Additionally, irradiation can only be used on a limited number of foods. Fresh produce such as lettuce, grapes, tomatoes, and cucumbers turn mushy and unpalatable. Thus, the risk from contaminated fresh produce, a major carrier of food-borne disease, cannot be fully addressed by irradiation. Understandably, not all food authorities support irradiation, and even the strongest proponents acknowledge that irradiation is no match for bad sanitation and substandard practices. Irradiation can only help control the contamination once it occurs; it cannot prevent it.
How can you tell if food has been irradiated?
The Food and Drug Administration Modernization Act of 1997 (FDAMA) has impaired consumers' ability to identify irradiated foods on store shelves. Although "treated with radiation" or "treated by irradiation" is still required to appear on foods that have been irradiated, the FDAMA, Sec. 306, amended prior labeling requirements so that the irradiation disclosure statement on food packaging can be printed in the same size type as the ingredients listings. Additionally, any foods that are not entirely irradiated are not required to print the disclosure statement on the labeling. For instance, a can of soup containing herbs that have been irradiated (as well as ingredients that have not) does not have to display this information anywhere on the label. Foods that the FDA has approved for irradiation include wheat, flour, red meat, poultry, pork, fresh shell eggs, vegetables, and spices as well as refrigerated and frozen uncooked meat, meat by-products, and certain other meat food products.
Furthermore, irradiation can only be used on a limited number of foods and does not address the larger problem of preventing contamination. Reliance on irradiation may provide a false sense of security and delay efforts to effectively clean up our food production.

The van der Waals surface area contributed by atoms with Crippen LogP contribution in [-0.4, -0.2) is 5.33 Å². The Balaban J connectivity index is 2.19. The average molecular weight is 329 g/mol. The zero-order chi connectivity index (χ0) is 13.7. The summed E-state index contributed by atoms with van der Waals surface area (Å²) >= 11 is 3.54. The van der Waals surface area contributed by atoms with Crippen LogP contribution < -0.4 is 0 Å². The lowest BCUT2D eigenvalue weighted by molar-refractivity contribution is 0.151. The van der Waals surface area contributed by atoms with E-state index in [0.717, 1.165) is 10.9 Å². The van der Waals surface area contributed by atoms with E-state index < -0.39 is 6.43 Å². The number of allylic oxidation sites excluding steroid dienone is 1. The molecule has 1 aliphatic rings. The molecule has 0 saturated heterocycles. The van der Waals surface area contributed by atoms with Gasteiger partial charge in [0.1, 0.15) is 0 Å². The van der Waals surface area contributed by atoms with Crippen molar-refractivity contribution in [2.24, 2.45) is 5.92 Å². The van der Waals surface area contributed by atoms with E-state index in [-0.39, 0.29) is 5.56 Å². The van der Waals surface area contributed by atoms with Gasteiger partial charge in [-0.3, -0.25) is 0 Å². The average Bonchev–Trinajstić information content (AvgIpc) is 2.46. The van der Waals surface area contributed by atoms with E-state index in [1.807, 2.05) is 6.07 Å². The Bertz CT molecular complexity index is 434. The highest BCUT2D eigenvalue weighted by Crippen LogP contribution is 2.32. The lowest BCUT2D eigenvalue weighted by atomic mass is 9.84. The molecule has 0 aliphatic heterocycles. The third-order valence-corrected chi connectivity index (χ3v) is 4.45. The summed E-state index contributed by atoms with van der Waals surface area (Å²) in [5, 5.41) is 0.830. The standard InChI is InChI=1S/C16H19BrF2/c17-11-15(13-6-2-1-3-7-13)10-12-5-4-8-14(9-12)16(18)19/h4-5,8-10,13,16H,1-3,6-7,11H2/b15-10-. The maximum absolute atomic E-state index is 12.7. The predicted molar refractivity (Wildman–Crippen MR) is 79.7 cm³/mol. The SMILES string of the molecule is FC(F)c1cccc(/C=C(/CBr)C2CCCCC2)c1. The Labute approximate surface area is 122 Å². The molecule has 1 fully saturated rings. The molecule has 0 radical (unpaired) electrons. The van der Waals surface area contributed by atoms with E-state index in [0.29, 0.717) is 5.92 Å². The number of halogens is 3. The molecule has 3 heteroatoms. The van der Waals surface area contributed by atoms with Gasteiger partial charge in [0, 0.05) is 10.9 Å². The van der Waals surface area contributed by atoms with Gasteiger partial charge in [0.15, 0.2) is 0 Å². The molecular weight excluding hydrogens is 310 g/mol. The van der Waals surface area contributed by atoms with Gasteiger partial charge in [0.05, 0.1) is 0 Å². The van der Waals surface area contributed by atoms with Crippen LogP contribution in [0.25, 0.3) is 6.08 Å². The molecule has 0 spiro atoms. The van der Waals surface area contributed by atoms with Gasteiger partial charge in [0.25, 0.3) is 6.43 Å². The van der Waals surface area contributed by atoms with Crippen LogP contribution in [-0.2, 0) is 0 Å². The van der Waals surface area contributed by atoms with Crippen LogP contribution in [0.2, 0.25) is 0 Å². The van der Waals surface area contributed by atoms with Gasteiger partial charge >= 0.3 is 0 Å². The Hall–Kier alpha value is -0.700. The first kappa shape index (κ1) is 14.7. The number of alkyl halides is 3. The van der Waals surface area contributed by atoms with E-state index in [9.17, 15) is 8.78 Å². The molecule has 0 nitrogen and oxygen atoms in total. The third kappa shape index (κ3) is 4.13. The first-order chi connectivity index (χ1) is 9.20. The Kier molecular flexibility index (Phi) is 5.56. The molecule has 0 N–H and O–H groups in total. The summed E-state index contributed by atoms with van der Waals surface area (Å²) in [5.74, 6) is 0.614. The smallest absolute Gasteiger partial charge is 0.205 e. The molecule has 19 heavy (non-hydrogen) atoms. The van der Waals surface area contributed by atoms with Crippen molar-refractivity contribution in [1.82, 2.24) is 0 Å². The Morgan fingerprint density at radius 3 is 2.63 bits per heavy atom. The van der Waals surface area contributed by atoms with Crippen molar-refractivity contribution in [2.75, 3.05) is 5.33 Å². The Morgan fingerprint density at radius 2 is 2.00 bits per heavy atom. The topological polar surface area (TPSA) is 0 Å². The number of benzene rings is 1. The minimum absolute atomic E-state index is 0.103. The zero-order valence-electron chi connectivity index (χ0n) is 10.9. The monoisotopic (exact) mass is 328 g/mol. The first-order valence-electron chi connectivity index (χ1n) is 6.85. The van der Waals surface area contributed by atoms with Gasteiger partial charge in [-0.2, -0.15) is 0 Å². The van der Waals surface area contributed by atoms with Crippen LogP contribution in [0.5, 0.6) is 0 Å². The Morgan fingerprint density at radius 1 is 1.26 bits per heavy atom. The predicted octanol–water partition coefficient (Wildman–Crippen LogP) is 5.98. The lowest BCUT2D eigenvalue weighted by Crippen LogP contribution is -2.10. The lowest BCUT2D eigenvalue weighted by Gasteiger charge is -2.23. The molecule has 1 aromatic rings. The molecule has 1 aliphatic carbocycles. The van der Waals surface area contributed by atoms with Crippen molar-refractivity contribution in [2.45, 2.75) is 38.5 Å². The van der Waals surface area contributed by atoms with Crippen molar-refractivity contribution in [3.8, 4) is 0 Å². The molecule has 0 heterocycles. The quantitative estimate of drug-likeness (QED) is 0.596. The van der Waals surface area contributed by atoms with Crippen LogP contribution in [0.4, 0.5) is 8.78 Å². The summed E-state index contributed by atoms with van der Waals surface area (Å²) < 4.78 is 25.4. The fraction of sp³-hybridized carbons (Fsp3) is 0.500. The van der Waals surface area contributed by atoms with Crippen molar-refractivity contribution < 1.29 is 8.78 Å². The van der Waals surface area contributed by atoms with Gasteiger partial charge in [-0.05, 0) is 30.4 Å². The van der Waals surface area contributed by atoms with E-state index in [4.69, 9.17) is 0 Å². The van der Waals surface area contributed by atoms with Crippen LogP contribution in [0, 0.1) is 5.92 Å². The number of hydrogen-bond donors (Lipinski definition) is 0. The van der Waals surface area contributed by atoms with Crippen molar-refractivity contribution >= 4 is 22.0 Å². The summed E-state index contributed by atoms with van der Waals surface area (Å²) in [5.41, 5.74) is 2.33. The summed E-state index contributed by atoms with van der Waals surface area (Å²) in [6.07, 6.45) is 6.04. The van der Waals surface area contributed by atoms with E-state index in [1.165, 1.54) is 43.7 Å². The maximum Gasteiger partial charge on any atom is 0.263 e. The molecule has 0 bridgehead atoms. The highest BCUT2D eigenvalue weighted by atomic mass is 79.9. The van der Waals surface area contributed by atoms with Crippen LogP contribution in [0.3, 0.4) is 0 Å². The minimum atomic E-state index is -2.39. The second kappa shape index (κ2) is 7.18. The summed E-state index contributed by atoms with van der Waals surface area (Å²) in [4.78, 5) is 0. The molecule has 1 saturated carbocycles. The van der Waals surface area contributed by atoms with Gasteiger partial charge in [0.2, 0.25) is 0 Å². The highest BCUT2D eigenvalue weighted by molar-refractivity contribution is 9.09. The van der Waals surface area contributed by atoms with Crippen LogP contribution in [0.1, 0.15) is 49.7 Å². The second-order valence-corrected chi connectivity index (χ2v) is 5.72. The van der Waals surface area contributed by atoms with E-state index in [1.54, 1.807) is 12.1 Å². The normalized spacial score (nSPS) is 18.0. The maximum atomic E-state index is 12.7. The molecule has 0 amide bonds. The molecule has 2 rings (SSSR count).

More comprehensive food safety and quality strategies such as Hazard Analysis Critical Control Point (HACCP) programs can provide long-term prevention and control of food-borne illness. Other food sanitation technologies such as high pressure, pulsed light, and ozone treatment are currently under development and may provide benefits similar to irradiation without the potential hazards.
What can you do?
Take action by urging your Senators and Representatives to support prominent labeling on irradiated foods. Tell them that consumers have the right to easily discern which foods have been irradiated. Voice your opposition to legislation, such as the amendment to the FDA Modernization Act of 1997, that undermines your ability to identify irradiated foods. Be sure to practice safe food handling in your own home. Consumers can effectively reduce the risk of contamination without processes such as irradiation. In fact, sporadic cases and smaller localized outbreaks in the home and surrounding community are far more common than large publicized outbreaks. Contact the USDA Food Safety and Inspection Service (1-800-535-4555) or the FDA (1-800-FDA-4010) for more information.